White Rock council votes to move chambers

White Rock mayor opposes "shuffling off" the symbol of democracy to another facility.

White Rock Mayor Wayne Baldwin says moving council chambers out of city hall “should not happen.”

And while two of his fellow council members agreed with the sentiment during discussions last week, the move is a go.

July 15, council voted 4-3 in favour of a motion by Coun. Helen Fathers to shift the chambers into the city-owned building at 1174 Fir St. Fathers first suggested the move in April, reasoning in part that it would create better space in city hall for other departments.

In supporting the motion, Coun. Larry Robinson said the Fir Street building – purchased by the city in 2010 – should be used.

“We have a building sitting over there doing nothing,” Robinson said.

He agreed that city staff would benefit from more space.

In arguing against the move, Baldwin – who temporarily gave up his seat as chair of the meeting in order to speak – described council chambers as a symbol of democracy that “should not be shuffled off to another facility.”

He also cited costs associated with the decision, which he said bump the estimated cost of renovating the Fir Street building by more than $100,000.

Last month, city staff estimated upgrades – deemed largely cosmetic – to the building to accommodate community and temporary staff use would cost $200,000. That figure was exclusive of work and equipment that would be needed if council chambers were to be relocated.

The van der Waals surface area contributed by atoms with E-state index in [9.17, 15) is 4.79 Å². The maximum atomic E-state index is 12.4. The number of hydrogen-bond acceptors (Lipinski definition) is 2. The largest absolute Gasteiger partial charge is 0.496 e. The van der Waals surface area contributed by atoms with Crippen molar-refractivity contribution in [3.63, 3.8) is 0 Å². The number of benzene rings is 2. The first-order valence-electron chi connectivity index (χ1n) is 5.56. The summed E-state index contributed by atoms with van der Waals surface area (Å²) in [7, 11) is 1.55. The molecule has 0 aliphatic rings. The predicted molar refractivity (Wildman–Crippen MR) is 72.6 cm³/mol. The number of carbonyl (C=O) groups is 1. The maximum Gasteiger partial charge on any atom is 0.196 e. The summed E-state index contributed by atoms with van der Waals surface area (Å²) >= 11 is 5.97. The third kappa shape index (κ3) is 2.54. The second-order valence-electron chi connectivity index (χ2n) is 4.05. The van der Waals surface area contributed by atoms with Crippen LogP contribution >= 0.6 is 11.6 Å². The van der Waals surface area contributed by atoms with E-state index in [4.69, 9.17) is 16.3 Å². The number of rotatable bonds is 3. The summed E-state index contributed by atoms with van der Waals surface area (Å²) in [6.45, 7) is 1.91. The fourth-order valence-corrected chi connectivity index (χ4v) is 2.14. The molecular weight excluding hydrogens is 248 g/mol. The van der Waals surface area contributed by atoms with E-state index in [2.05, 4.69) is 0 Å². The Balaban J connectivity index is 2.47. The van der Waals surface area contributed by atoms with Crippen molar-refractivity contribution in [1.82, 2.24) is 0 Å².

According to a staff report, the cost of renovating the Fir Street building to include council chambers would be about $294,000, with annual operating costs estimated at $37,000. If the chambers stay at city hall, upgrades are estimated at $184,000, with $12,000 for operating costs.

Director of financial services Sandra Kurylo notes in the report that a decision on where council chambers would be located was needed in order to finalize design and tendering for a new heating, ventilation and air-conditioning system planned for city hall this fall.

Additional costs of reconfiguring the existing chambers are not included in the figures, Kurylo adds; neither is the cost of possibly installing an elevator, which would add about $400,000 to the tab.


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